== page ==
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This article is about a Roman consul and Pontifex Maximus living during the Social War (91–88 BC). For other men with this name, see Quintus Mucius Scaevola (disambiguation).

Quintus Mucius Scaevola Pontifex (died 82 BC), the son of Publius Mucius Scaevola (consul in 133 BC and also Pontifex Maximus) was a politician of the Roman Republic and an important early authority on Roman law. He is credited with founding the study of law as a systematic discipline.[1] He was nephew and son of two men elected Pontifices Maximi, and would himself be elected chief priest of Rome.[2] He was also the first Roman Pontifex Maximus to be murdered publicly[citation needed], in Rome in the very Temple of the Vestal Virgins, signifying a breakdown of historical norms and religious taboos in the Republic.

Political career[edit]

Scaevola was elected tribune in 106 BC, aedile in 104 BC and consul in 95 BC. As consul, together with his relative Lucius Licinius Crassus he had a law (the Lex Licinia Mucia) passed in the Senate that denied Roman citizenship to certain groups within the Roman sphere of influence ("Italians" and "Latins"). The passage of this law was one of the major contributing factors to the Social War.

Scaevola was next made governor of Asia, a position in which he became renowned for his harsh treatment of corrupt tax collectors and for publishing an edict that later became a standard model for provincial administration. He proved so popular that the people he governed instituted a festival day (the dies Mucia) in his honour.

Returning to Rome, he was elected pontifex maximus. He took the opportunity to more strictly regulate the priestly colleges and to ensure that traditional rituals were properly observed.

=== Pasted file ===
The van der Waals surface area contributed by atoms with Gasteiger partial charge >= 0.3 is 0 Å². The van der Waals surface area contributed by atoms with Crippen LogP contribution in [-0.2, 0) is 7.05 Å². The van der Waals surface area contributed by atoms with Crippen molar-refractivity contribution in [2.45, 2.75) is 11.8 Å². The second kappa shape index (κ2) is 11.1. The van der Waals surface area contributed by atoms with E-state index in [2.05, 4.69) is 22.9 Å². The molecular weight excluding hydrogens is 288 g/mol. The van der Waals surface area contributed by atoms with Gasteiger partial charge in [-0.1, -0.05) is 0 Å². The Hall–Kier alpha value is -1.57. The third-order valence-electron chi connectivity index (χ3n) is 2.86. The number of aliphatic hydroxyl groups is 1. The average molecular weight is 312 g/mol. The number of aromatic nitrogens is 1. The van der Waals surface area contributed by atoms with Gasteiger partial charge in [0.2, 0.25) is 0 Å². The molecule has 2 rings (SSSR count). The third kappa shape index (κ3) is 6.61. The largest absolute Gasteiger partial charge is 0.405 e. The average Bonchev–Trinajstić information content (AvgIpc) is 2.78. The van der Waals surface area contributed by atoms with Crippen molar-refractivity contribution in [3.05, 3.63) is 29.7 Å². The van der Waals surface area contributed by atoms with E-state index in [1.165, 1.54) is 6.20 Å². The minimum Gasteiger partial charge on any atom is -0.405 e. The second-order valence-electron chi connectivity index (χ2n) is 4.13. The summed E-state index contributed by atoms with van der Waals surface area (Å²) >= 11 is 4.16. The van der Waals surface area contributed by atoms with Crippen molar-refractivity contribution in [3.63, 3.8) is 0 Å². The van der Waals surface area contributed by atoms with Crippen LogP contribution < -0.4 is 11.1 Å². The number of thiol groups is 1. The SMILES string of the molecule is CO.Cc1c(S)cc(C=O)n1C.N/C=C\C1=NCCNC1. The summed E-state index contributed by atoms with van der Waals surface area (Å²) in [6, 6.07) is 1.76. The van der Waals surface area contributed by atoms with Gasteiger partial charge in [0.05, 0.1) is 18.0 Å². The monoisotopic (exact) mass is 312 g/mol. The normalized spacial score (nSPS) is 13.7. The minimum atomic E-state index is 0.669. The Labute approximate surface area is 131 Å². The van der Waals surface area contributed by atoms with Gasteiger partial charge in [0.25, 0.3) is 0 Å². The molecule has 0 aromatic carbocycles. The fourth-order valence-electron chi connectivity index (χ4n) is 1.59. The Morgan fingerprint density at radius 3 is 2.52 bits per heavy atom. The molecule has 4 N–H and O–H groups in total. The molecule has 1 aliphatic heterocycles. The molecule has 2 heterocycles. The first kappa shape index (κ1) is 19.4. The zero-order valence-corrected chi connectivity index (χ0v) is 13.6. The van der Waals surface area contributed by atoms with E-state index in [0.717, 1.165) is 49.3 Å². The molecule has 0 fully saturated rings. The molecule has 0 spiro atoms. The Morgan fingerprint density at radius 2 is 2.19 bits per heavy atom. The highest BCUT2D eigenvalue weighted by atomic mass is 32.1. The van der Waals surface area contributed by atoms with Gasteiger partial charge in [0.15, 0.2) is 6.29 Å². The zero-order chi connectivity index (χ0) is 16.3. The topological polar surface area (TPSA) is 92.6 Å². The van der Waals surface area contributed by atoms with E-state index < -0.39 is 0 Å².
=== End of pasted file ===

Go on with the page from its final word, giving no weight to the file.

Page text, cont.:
Scaevola was the author of a treatise on civil law (Jus civile primus constituit generatim in libros decem et octo redigendo) that spanned 18 volumes, compiling and systematising legislation and precedents. He also wrote a short legal handbook (ο̉ροι, or simply Liber Singularis) containing a glossary of terms and an outline of basic principles. Four short sections of this latter work were incorporated by Justinian I into his Pandectae, but nothing of the rest of his works is extant today. Speeches by Scaevola extant in ancient times were praised by Cicero.

He was also the originator of cautelary law giving his name to the cautio muciana and the praesuptio muciana.

Death[edit]

Scaevola was killed in the civil unrest surrounding the power struggle between Sulla and Gaius Marius the Younger in 82 BC. Refusing to side with the Marians despite his daughter's marriage to Young Marius, he was pursued by them and killed in the temple of the Vestals and his body thrown into the Tiber. A previous attempt had been made on his life in 86 BC.

Family[edit]

Scaevola was twice married, to two women named Licinia. By his first wife, who was noted for her beauty, but whom he divorced after her adultery with another ex-consul, he had a daughter Mucia Tertia, who was wife of Pompey the Great and mother of his three surviving children. By his granddaughter Pompeia (wife of Faustus Cornelius Sulla, eldest surviving son of the Dictator), Scaevola had illustrious descendants living well into the first and possibly second century of this era.

See also[edit]

References[edit]

  1. ^ Tuori, Kaius. Ancient Roman Lawyers and Modern Legal Ideals: Studies on the Impact of Contemporary Concerns in the Interpretation of Ancient Roman Legal History Vittorio Klostermann: 2007 ISBN 3-465-04034-1 ISBN 9783465040347
  2. ^ Knight, Charles. The English Cyclopedia 1857; p. 293.
Political offices
Preceded by
Gaius Cassius Longinus and Gnaeus Domitius Ahenobarbus
Consul of the Roman Republic
with Lucius Licinius Crassus
95 BC
Succeeded by
Gaius Coelius Caldus and Lucius Domitius Ahenobarbus

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